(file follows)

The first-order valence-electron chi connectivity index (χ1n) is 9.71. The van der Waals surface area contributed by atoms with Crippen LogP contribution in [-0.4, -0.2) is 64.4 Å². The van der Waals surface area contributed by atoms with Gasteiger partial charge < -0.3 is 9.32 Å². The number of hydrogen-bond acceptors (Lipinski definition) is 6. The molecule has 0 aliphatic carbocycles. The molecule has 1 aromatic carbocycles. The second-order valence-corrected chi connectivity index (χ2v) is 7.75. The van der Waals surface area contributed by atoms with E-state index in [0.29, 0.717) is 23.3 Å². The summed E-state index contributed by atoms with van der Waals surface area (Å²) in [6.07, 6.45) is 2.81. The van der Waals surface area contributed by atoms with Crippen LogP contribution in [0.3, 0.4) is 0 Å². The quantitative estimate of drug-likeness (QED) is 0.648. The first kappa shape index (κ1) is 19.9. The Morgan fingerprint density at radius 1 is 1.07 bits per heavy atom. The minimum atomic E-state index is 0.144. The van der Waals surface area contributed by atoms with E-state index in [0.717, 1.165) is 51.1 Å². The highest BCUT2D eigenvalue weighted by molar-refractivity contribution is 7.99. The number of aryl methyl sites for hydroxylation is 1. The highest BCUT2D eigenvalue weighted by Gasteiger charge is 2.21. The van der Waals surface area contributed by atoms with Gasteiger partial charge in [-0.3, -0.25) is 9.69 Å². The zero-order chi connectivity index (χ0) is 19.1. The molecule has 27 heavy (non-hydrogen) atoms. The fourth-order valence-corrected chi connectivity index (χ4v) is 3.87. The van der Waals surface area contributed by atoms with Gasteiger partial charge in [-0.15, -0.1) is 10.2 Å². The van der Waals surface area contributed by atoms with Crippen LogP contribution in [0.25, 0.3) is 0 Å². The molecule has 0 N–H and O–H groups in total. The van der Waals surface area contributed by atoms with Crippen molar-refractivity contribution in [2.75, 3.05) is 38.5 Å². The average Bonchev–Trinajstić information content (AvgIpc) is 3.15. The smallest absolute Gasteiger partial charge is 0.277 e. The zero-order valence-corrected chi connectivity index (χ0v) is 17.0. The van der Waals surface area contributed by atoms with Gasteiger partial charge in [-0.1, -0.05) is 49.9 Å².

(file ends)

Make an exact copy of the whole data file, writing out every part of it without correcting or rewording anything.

The first-order valence-electron chi connectivity index (χ1n) is 9.71. The van der Waals surface area contributed by atoms with Crippen LogP contribution in [-0.4, -0.2) is 64.4 Å². The van der Waals surface area contributed by atoms with Gasteiger partial charge < -0.3 is 9.32 Å². The number of hydrogen-bond acceptors (Lipinski definition) is 6. The molecule has 0 aliphatic carbocycles. The molecule has 1 aromatic carbocycles. The second-order valence-corrected chi connectivity index (χ2v) is 7.75. The van der Waals surface area contributed by atoms with E-state index in [0.29, 0.717) is 23.3 Å². The summed E-state index contributed by atoms with van der Waals surface area (Å²) in [6.07, 6.45) is 2.81. The van der Waals surface area contributed by atoms with Crippen LogP contribution in [0.3, 0.4) is 0 Å². The quantitative estimate of drug-likeness (QED) is 0.648. The first kappa shape index (κ1) is 19.9. The Morgan fingerprint density at radius 1 is 1.07 bits per heavy atom. The minimum atomic E-state index is 0.144. The van der Waals surface area contributed by atoms with E-state index in [0.717, 1.165) is 51.1 Å². The highest BCUT2D eigenvalue weighted by molar-refractivity contribution is 7.99. The number of aryl methyl sites for hydroxylation is 1. The highest BCUT2D eigenvalue weighted by Gasteiger charge is 2.21. The van der Waals surface area contributed by atoms with Gasteiger partial charge in [-0.3, -0.25) is 9.69 Å². The zero-order chi connectivity index (χ0) is 19.1. The molecule has 27 heavy (non-hydrogen) atoms. The fourth-order valence-corrected chi connectivity index (χ4v) is 3.87. The van der Waals surface area contributed by atoms with Gasteiger partial charge in [-0.15, -0.1) is 10.2 Å². The van der Waals surface area contributed by atoms with Crippen LogP contribution in [0.25, 0.3) is 0 Å². The molecule has 0 N–H and O–H groups in total. The van der Waals surface area contributed by atoms with Crippen molar-refractivity contribution in [2.75, 3.05) is 38.5 Å². The average Bonchev–Trinajstić information content (AvgIpc) is 3.15. The smallest absolute Gasteiger partial charge is 0.277 e. The zero-order valence-corrected chi connectivity index (χ0v) is 17.0. The van der Waals surface area contributed by atoms with Gasteiger partial charge in [-0.1, -0.05) is 49.9 Å².